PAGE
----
Skip to Content

Guide to Caring for a Deaf Dog

Pets become such an integral and important part of our families that we often experience great emotional discomfort whenever they encounter injury or illness. Obviously, some illnesses and injuries are harder to cope with than others, especially when the illness or injury results in a condition that greatly alters your pet’s normal life routines, such as deafness.

It is undeniably difficult and heartbreaking to discover that your beloved canine companion is deaf. Whether they were born deaf or became deaf as a result of illness, injury or old age, a deaf dog has different training needs than dogs with healthy hearing. However, it is not impossible to live happily with a deaf dog or to provide a deaf dog with what they will need in order to have a fulfilling and healthy life. One simply needs to understand the basics of living with and caring for a deaf dog.

Coping With a Deaf Dog

A dog that is born deaf quite simply doesn’t know any differently, and so may tend to adapt quite readily to the training offered by his owner. Dogs that go deaf for some reason during their lifetime, especially later in life, do sometimes have more difficulty adapting, but they can still do so with help. It can sometimes take longer for owners to adapt to their dog’s deafness than for the dogs themselves to adapt to this new condition, especially if the owner mistakenly or deliberately fails to recognize and acknowledge their dog’s deafness. Unfortunately, refusing to acknowledge that your dog is deaf may lead to difficulties in your relationship, whereas learning to cope with his deafness can be quite simple.

You may suspect your dog is experiencing hearing problems when they suddenly begin to ignore you on a regular basis. However, dogs may also deliberately ignore their owners at times, when it suits their personal needs or desires. In order to conclusively determine whether a dog is deaf, Holly Newstead, co-founder of the Deaf Dog Education Action Fund, says that you should wait until your dog is sleeping or not looking at you and so cannot see movement or feel vibrations. Then make a loud noise behind them, such as clapping, banging a drum or whistling, and see if they react by turning their head to face the source of the noise. If they don’t react much or at all, you may want to have them checked for deafness by your veterinarian.

Some people believe that deaf dogs are naturally more aggressive, perhaps because they feel defensive due to their missing sense. This is actually not true. What is true is that any dog, deaf or not, can bite out of fear if they are startled. Obviously those dogs with healthy hearing abilities are able to hear people coming and talking to them. Deaf dogs need to be approached by people they can see, and who are behaving in a friendly manner, i.e. slow movements, head down and no direct eye contact. One dog trainer who has successfully worked with over a hundred deaf dogs encourages owners to wake their deaf puppies repeatedly, immediately offering them a tasty treat when they wake. In this way, deaf dogs can learn that being awoken or startled is actually a good thing, and they will respond positively rather than aggressively.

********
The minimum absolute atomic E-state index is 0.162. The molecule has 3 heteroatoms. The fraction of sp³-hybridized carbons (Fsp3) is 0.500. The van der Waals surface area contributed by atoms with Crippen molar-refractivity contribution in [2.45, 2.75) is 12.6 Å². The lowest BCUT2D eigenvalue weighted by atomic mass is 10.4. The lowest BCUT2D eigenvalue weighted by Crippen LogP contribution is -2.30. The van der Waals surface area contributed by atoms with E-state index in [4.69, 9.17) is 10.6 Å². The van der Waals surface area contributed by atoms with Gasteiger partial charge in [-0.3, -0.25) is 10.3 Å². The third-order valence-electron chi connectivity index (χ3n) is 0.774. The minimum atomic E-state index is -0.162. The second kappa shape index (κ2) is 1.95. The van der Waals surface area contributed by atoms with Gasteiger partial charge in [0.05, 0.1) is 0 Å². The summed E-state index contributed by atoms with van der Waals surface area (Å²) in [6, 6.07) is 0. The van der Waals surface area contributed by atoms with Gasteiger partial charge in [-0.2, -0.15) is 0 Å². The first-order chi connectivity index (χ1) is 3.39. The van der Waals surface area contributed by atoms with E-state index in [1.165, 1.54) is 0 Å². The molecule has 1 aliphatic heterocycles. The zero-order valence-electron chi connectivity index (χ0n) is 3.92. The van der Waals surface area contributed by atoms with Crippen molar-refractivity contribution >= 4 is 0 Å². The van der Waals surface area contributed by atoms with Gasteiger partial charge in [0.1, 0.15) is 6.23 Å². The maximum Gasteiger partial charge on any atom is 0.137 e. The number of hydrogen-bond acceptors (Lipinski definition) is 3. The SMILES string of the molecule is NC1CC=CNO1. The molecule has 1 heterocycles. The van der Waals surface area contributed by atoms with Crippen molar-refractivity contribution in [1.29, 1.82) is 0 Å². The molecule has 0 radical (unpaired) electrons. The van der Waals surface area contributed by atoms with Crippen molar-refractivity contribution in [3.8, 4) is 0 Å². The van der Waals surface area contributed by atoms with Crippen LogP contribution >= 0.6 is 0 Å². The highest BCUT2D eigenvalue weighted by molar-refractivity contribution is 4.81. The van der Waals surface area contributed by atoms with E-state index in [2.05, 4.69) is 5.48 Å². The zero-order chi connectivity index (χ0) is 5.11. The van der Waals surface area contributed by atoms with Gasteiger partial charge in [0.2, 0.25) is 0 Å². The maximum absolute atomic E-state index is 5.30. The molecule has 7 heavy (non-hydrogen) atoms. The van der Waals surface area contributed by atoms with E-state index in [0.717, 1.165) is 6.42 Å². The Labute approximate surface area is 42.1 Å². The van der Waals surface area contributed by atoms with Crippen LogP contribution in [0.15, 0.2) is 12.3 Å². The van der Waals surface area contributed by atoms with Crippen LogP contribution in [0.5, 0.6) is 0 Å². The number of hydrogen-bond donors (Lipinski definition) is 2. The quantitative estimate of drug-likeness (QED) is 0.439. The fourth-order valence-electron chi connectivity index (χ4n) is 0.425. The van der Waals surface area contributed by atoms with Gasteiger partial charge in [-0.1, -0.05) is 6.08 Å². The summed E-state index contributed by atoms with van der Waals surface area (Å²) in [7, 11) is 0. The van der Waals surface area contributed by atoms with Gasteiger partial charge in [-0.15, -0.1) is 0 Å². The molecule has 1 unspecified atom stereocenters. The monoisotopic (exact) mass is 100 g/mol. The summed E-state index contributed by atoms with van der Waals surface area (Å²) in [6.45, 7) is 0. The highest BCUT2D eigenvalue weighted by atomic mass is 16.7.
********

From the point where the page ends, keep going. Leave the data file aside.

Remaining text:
Deaf dogs can be successfully trained using hand signals, rather than verbal commands. The trick is to have one very clear hand signal for each specific action you want your dog to carry out. It actually does not matter what these hand signals are, as long as they are clear and you are consistent in how you give them. A deaf dog will quickly learn to keep his eyes on his owner to watch for movements and hand signals that “tell” him what is going on or what is expected of him. Because of this, owners of well-trained deaf dogs can actually find that their dog is far more attentive and responsive than they expected him to be, even more than dogs with normal hearing are.

While many basics of caring for a healthy dog and deaf dog don’t vary widely, one area they do vary widely is in the area of safety. Deaf dogs cannot hear cars or other dangers, and therefore should never be allowed to run loose. In the case of accidental escapes, your dog’s collar should have a tag that says “DEAF” along with one that lists all of your contact information so that anyone who attempts to help your dog understands their condition.

There is no reason to worry unnecessarily about the difficulty of owning or caring for a deaf dog. While they may need more visual direction they are still capable of a enjoying a wonderfully healthy and happy life, and of contributing to your own happiness.

Back to top